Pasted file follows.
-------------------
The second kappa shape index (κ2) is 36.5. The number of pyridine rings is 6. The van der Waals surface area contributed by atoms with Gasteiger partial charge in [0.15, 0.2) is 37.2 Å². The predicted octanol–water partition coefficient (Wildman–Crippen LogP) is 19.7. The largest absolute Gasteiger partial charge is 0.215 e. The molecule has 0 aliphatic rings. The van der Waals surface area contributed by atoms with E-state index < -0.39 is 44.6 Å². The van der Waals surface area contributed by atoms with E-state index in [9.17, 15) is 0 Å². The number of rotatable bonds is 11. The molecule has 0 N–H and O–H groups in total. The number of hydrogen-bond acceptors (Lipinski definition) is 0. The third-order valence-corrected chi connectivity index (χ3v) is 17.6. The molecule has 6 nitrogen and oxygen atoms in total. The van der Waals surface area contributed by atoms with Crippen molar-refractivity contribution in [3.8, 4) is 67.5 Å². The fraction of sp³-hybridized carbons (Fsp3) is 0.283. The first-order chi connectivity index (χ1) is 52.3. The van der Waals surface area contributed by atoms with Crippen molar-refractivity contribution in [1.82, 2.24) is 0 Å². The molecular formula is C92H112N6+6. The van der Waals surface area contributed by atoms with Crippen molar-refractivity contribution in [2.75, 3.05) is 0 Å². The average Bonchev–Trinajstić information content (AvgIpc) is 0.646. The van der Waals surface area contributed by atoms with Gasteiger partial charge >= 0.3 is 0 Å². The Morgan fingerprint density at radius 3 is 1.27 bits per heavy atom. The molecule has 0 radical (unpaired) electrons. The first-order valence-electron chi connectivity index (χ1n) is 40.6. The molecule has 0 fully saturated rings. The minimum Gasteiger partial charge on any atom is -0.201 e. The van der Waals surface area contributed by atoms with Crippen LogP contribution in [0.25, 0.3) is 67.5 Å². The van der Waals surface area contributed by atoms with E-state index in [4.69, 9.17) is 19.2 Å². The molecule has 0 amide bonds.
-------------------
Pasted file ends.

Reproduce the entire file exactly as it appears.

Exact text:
The second kappa shape index (κ2) is 36.5. The number of pyridine rings is 6. The van der Waals surface area contributed by atoms with Gasteiger partial charge in [0.15, 0.2) is 37.2 Å². The predicted octanol–water partition coefficient (Wildman–Crippen LogP) is 19.7. The largest absolute Gasteiger partial charge is 0.215 e. The molecule has 0 aliphatic rings. The van der Waals surface area contributed by atoms with E-state index < -0.39 is 44.6 Å². The van der Waals surface area contributed by atoms with E-state index in [9.17, 15) is 0 Å². The number of rotatable bonds is 11. The molecule has 0 N–H and O–H groups in total. The number of hydrogen-bond acceptors (Lipinski definition) is 0. The third-order valence-corrected chi connectivity index (χ3v) is 17.6. The molecule has 6 nitrogen and oxygen atoms in total. The van der Waals surface area contributed by atoms with Crippen molar-refractivity contribution in [3.8, 4) is 67.5 Å². The fraction of sp³-hybridized carbons (Fsp3) is 0.283. The first-order chi connectivity index (χ1) is 52.3. The van der Waals surface area contributed by atoms with Crippen molar-refractivity contribution in [1.82, 2.24) is 0 Å². The molecular formula is C92H112N6+6. The van der Waals surface area contributed by atoms with Crippen molar-refractivity contribution in [2.75, 3.05) is 0 Å². The average Bonchev–Trinajstić information content (AvgIpc) is 0.646. The van der Waals surface area contributed by atoms with Gasteiger partial charge >= 0.3 is 0 Å². The Morgan fingerprint density at radius 3 is 1.27 bits per heavy atom. The molecule has 0 radical (unpaired) electrons. The first-order valence-electron chi connectivity index (χ1n) is 40.6. The molecule has 0 fully saturated rings. The minimum Gasteiger partial charge on any atom is -0.201 e. The van der Waals surface area contributed by atoms with Crippen LogP contribution in [0.25, 0.3) is 67.5 Å². The van der Waals surface area contributed by atoms with E-state index in [4.69, 9.17) is 19.2 Å². The molecule has 0 amide bonds.